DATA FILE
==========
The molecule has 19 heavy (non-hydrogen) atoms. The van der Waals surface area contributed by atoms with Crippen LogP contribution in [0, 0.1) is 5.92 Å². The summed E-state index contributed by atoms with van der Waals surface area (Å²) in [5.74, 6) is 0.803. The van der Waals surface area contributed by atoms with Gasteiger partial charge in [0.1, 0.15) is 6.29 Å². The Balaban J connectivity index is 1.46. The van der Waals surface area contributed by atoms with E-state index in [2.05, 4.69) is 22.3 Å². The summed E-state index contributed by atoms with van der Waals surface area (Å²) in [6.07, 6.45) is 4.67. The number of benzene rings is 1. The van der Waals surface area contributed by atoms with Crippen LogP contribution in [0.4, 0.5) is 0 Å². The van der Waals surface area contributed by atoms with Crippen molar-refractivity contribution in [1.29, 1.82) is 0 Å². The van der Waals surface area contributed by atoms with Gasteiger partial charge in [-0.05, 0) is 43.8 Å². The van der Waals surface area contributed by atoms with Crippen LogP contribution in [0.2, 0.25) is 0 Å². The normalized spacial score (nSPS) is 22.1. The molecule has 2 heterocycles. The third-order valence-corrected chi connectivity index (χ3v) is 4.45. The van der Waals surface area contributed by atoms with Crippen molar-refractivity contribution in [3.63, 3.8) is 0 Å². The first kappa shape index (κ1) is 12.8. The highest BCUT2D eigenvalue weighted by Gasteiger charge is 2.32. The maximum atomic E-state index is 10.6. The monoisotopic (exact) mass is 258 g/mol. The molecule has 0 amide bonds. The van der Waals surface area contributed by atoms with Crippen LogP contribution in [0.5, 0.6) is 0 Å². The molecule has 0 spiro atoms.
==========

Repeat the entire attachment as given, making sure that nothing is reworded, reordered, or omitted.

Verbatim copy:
The molecule has 19 heavy (non-hydrogen) atoms. The van der Waals surface area contributed by atoms with Crippen LogP contribution in [0, 0.1) is 5.92 Å². The summed E-state index contributed by atoms with van der Waals surface area (Å²) in [5.74, 6) is 0.803. The van der Waals surface area contributed by atoms with Gasteiger partial charge in [0.1, 0.15) is 6.29 Å². The Balaban J connectivity index is 1.46. The van der Waals surface area contributed by atoms with E-state index in [2.05, 4.69) is 22.3 Å². The summed E-state index contributed by atoms with van der Waals surface area (Å²) in [6.07, 6.45) is 4.67. The number of benzene rings is 1. The van der Waals surface area contributed by atoms with Crippen LogP contribution in [0.4, 0.5) is 0 Å². The van der Waals surface area contributed by atoms with Crippen molar-refractivity contribution in [1.29, 1.82) is 0 Å². The van der Waals surface area contributed by atoms with Gasteiger partial charge in [-0.05, 0) is 43.8 Å². The van der Waals surface area contributed by atoms with Crippen LogP contribution in [0.2, 0.25) is 0 Å². The normalized spacial score (nSPS) is 22.1. The molecule has 2 heterocycles. The third-order valence-corrected chi connectivity index (χ3v) is 4.45. The van der Waals surface area contributed by atoms with Crippen molar-refractivity contribution in [3.63, 3.8) is 0 Å². The first kappa shape index (κ1) is 12.8. The highest BCUT2D eigenvalue weighted by Gasteiger charge is 2.32. The maximum atomic E-state index is 10.6. The monoisotopic (exact) mass is 258 g/mol. The molecule has 0 amide bonds. The van der Waals surface area contributed by atoms with Crippen LogP contribution in [0.5, 0.6) is 0 Å². The molecule has 0 spiro atoms.